Cinematic Vertigo – And Enjoyable Once You Relax into It
Early in this film, a remark from one of its characters laments the fact that he has become known as an actor mostly for playing the role of a robot in one particular film. This remark turns out to be a reflection of the very nature of the film, Youth. Throughout much of its 2 hours, the film feels like it could have been made by a robot. The story line moves along in fits and starts, and the characters often speak their lines with an isolated demeanor rather than truly engaging with each other. Approached in the right way, however, the film can still be a pleasure to watch.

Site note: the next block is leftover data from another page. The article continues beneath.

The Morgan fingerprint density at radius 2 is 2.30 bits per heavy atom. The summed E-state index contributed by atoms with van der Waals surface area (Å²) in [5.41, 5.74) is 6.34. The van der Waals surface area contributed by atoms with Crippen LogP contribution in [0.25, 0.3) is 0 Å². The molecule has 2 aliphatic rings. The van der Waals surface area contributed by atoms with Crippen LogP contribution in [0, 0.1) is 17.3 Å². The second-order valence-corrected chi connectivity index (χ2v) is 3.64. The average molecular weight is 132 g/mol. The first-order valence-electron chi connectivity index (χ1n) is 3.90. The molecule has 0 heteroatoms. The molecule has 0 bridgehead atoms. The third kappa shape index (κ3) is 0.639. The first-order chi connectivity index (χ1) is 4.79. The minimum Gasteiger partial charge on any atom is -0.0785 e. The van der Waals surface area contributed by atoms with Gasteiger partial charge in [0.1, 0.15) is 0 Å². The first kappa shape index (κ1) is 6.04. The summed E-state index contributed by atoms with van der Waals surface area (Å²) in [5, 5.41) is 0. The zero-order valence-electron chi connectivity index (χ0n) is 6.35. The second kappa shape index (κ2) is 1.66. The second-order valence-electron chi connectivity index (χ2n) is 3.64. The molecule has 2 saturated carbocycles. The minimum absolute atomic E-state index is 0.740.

Youth is, in part, about two older artists at a vacation retreat in the Alps. Mick Boyle (Harvey Keitel) is an older film director aspiring to make his outgoing masterpiece—in his words, “a testament” film, titled Life’s Last Days. Accompanying him at the retreat is a team of younger script writers working with him to find the right ending to the film. His longtime friend, Fred Ballinger (Michael Caine), a music composer, is also at the retreat. Fred recognizes and accepts that his life’s work is finished, and he seems content to just “be.” Accompanying him is his daughter, Lena (Rachel Weisz), who also seems to serve as his part time manager, fielding ongoing requests related to his long musical career. She regards her father’s contentment as “apathetic.” Fred also has a wife whom he apparently has not seen, according to his disgruntled daughter, for several years. (Toward the end of the film we accompany him as he visits her in a care facility where she lives in a catatonic state.)